By Michelle Tirado
When the Wampanoag showed up, they were invited to join the Pilgrims in their feast, but there was not enough food to feed the chief and his 90 warriors. “He [Massasoit] sends his men out, and they bring back five deer, which they present to the chief of the English town [William Bradford]. So, there is this whole ceremonial gift-giving, as well. When you give it as a gift, it is more than just food,” said Kathleen Wall, a Colonial Foodways Culinarian at Plimoth Plantation.
The harvest feast lasted for three days. What did they eat? Venison, of course, and Wall said, “Not just a lovely roasted joint of venison, but all the parts of the deer were on the table in who knows how many sorts of ways.” Was there turkey? “Fowl” is mentioned in Winslow’s account, which puts turkey on Wall’s list of possibilities. She also said there probably would have been a variety of seafood and water fowl along with maize bread, pumpkin and other squashes. “It was nothing at all like a modern Thanksgiving,” she said.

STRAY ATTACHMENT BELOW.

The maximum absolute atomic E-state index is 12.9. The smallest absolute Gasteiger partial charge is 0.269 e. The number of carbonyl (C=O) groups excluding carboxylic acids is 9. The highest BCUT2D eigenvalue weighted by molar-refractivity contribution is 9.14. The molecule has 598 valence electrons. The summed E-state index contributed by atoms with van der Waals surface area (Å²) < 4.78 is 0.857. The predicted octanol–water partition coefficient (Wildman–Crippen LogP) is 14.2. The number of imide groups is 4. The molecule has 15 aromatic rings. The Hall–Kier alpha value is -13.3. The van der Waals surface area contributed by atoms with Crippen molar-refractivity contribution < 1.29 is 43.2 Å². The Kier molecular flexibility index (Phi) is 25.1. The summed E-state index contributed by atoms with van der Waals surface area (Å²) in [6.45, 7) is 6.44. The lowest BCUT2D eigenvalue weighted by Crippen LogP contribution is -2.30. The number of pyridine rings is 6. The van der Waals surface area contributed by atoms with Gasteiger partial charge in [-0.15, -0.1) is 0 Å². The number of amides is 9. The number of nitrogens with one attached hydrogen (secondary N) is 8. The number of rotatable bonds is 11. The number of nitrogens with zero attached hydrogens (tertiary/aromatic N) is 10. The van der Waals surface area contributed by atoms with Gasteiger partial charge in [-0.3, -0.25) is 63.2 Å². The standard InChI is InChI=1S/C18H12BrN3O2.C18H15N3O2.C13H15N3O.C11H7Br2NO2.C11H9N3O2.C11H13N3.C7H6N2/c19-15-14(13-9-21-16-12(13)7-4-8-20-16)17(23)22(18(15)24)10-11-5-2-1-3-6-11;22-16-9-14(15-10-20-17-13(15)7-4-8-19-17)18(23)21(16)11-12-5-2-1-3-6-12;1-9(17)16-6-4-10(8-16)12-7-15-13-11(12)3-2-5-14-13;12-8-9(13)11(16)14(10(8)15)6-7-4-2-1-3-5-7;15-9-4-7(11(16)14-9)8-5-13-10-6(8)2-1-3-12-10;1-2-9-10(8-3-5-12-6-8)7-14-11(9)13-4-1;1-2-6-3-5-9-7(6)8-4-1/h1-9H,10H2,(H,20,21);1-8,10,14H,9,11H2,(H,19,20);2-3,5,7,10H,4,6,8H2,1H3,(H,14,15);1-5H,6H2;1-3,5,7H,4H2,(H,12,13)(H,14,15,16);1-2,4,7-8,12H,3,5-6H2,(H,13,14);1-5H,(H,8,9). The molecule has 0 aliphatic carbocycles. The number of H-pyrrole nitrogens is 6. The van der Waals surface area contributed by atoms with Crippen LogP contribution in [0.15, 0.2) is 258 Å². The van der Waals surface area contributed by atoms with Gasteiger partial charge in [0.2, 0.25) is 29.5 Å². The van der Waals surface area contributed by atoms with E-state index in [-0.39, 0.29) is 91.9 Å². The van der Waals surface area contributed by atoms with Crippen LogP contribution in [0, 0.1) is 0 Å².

While today Thanksgiving is one of our nation’s favorite holidays, it has a far different meaning for many Wampanoag, who now number between 4,000 and 5,000. Turner said, “For the most part, Thanksgiving itself is a day of mourning for Native people, not just Wampanoag people.”
Below: I presume this is a reenactment at Plimoth Plantation. It shows how a Thanksgiving painting should look. Key points: 1) Indians sit at the table as equal participants, since they outnumbered the Pilgrims. 2) The feast takes place indoors and people are fully clothed, since it's freezing cold in November.